Blocking the glucocorticoid receptor with RU-486 does not prevent glucocorticoid control of autoimmune mouse hearing loss

Dennis Trune, J. Beth Kempton

Research output: Contribution to journalArticle

8 Citations (Scopus)

Abstract

Background/Aims: Glucocorticoids effectively manage autoimmune hearing loss, although the cochlear mechanisms involved are unknown. Previous studies of steroid-responsive hearing loss in autoimmune (lupus) mice showed glucocorticoids and mineralocorticoids were equally effective, suggesting the ion homeostasis functions of glucocorticoids may be as relevant as immunosuppression for control of autoimmune-induced inner ear disease. Therefore, to better characterize the role of the glucocorticoid receptor in autoimmune hearing loss therapy, its function was blocked with the antagonist RU-486 (mifepristone) during glucocorticoid (prednisolone) treatments. Methods: Following baseline auditory brainstem response (ABR) thresholds, MRL/MpJ-Faslpr autoimmune mice were implanted with pellets providing combinations of 1.25 mg/kg of RU-486, 4 mg/kg of prednisolone, or their respective placebos. After 1 month, animals were retested with ABR and blood was collected for immune complex analyses. Results: Mice receiving no prednisolone (placebo + placebo and placebo + RU-486) showed continued declines in hearing. On the other hand, mice receiving prednisolone (prednisolone + placebo and prednisolone + RU-486) had significantly better hearing (p <0.05) than the non-prednisolone groups. Immune complexes were significantly elevated in the placebo + RU-486 group, suggesting RU-486 effectively blocked glucocorticoid receptor-mediated immune suppression. These results showed that blockage of the glucocorticoid receptor with RU-486 did not prevent prednisolone's effects in the ear, suggesting its ion homeostasis actions via the mineralocorticoid receptor were more relevant in hearing control. Conclusion: The mineralocorticoid receptor-mediated actions of glucocorticoids are potentially relevant in steroid-responsive hearing disorders, implying disrupted cochlear ion transport functions may underlie the vascular problems proposed in some forms of immune-mediated hearing loss.

Original languageEnglish (US)
Pages (from-to)423-431
Number of pages9
JournalAudiology and Neurotology
Volume14
Issue number6
DOIs
StatePublished - Nov 2009

Fingerprint

Mifepristone
Glucocorticoid Receptors
Hearing Loss
Glucocorticoids
Prednisolone
Placebos
Hearing
Mineralocorticoid Receptors
Brain Stem Auditory Evoked Potentials
Antigen-Antibody Complex
Homeostasis
Labyrinth Diseases
Steroids
Ions
Hearing Disorders
Mineralocorticoids
Sensorineural Hearing Loss
Cochlea
Ion Transport
Immunosuppression

Keywords

  • Autoimmune inner ear disease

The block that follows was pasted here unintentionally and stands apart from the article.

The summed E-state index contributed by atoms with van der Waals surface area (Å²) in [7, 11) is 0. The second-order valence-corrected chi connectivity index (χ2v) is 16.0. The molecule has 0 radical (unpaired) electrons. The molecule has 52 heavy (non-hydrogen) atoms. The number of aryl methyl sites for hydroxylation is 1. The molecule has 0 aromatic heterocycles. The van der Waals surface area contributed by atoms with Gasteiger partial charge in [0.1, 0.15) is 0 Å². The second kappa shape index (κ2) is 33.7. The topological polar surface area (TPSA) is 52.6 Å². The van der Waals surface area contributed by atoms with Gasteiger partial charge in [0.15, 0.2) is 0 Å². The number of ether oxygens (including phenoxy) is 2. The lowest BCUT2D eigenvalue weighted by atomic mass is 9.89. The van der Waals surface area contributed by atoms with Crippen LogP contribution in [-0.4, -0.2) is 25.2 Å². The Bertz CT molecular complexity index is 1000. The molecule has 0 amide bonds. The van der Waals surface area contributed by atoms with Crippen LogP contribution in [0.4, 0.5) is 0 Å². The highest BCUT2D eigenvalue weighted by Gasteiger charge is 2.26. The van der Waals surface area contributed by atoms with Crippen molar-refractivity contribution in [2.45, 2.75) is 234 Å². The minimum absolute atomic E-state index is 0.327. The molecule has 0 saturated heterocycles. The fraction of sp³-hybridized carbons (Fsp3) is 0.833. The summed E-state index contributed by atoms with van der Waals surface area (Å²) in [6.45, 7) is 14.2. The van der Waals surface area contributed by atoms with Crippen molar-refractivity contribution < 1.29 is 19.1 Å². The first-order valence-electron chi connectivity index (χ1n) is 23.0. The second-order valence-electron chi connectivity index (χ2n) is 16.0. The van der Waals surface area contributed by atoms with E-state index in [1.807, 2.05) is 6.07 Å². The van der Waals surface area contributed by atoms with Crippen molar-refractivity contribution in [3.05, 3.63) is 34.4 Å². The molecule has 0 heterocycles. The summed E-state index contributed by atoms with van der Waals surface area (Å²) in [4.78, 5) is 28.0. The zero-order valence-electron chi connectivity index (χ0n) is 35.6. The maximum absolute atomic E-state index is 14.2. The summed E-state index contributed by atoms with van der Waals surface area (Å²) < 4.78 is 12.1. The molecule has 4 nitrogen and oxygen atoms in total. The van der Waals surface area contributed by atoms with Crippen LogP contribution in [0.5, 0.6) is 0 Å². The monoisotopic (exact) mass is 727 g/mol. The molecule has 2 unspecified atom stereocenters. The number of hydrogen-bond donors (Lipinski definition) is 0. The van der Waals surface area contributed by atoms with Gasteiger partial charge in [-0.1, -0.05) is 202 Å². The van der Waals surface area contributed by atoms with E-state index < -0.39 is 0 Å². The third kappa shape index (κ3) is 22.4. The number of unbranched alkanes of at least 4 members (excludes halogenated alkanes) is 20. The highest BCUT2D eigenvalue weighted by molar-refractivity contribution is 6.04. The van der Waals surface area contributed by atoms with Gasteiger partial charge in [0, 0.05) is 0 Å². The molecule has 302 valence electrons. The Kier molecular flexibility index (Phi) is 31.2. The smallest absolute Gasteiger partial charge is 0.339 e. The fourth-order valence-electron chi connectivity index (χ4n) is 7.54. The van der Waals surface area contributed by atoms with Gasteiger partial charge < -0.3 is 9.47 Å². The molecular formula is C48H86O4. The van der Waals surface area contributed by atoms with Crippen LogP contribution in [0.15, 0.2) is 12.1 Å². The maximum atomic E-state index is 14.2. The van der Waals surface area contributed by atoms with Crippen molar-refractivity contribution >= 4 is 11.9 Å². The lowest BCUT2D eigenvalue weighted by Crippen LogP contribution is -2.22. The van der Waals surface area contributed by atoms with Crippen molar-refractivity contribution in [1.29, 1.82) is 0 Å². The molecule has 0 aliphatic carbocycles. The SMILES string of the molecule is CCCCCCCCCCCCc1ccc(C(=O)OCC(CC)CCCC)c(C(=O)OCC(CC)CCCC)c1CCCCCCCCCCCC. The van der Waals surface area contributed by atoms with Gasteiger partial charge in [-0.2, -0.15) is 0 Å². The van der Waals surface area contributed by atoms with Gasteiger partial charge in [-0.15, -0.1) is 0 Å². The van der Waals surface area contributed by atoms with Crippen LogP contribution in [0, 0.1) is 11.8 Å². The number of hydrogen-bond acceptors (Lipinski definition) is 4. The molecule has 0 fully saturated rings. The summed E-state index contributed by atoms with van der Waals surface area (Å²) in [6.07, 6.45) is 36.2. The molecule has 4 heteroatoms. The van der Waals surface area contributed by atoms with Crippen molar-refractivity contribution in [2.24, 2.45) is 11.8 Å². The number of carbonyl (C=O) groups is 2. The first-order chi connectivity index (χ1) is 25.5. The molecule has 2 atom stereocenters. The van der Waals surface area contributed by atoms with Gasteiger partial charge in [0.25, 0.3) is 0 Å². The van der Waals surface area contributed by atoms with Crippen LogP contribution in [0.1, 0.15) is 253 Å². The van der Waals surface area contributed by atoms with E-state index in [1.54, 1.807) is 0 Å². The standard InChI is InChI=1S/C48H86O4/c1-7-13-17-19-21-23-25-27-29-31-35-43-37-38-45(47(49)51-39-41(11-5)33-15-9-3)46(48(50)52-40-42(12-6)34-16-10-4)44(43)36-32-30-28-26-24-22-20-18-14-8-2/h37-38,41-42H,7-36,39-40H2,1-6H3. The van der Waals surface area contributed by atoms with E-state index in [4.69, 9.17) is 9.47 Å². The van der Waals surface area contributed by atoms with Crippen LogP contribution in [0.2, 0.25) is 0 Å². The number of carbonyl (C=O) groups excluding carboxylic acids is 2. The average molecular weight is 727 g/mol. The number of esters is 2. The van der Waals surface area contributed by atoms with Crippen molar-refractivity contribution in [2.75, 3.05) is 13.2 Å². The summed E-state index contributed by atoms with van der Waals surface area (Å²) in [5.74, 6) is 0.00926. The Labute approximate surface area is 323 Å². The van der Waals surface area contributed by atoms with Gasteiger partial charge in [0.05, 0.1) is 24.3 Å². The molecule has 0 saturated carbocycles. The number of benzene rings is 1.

• Autoimmune mice
  • Inner ear
  • Prednisolone
  • RU-486
  • Steroid receptors

ASJC Scopus subject areas

  • Physiology
  • Otorhinolaryngology
  • Sensory Systems
  • Speech and Hearing

Cite this

Blocking the glucocorticoid receptor with RU-486 does not prevent glucocorticoid control of autoimmune mouse hearing loss. / Trune, Dennis; Kempton, J. Beth.

In: Audiology and Neurotology, Vol. 14, No. 6, 11.2009, p. 423-431.

Research output: Contribution to journalArticle

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abstract = "Background/Aims: Glucocorticoids effectively manage autoimmune hearing loss, although the cochlear mechanisms involved are unknown. Previous studies of steroid-responsive hearing loss in autoimmune (lupus) mice showed glucocorticoids and mineralocorticoids were equally effective, suggesting the ion homeostasis functions of glucocorticoids may be as relevant as immunosuppression for control of autoimmune-induced inner ear disease. Therefore, to better characterize the role of the glucocorticoid receptor in autoimmune hearing loss therapy, its function was blocked with the antagonist RU-486 (mifepristone) during glucocorticoid (prednisolone) treatments. Methods: Following baseline auditory brainstem response (ABR) thresholds, MRL/MpJ-Faslpr autoimmune mice were implanted with pellets providing combinations of 1.25 mg/kg of RU-486, 4 mg/kg of prednisolone, or their respective placebos. After 1 month, animals were retested with ABR and blood was collected for immune complex analyses. Results: Mice receiving no prednisolone (placebo + placebo and placebo + RU-486) showed continued declines in hearing. On the other hand, mice receiving prednisolone (prednisolone + placebo and prednisolone + RU-486) had significantly better hearing (p <0.05) than the non-prednisolone groups. Immune complexes were significantly elevated in the placebo + RU-486 group, suggesting RU-486 effectively blocked glucocorticoid receptor-mediated immune suppression. These results showed that blockage of the glucocorticoid receptor with RU-486 did not prevent prednisolone's effects in the ear, suggesting its ion homeostasis actions via the mineralocorticoid receptor were more relevant in hearing control. Conclusion: The mineralocorticoid receptor-mediated actions of glucocorticoids are potentially relevant in steroid-responsive hearing disorders, implying disrupted cochlear ion transport functions may underlie the vascular problems proposed in some forms of immune-mediated hearing loss.",
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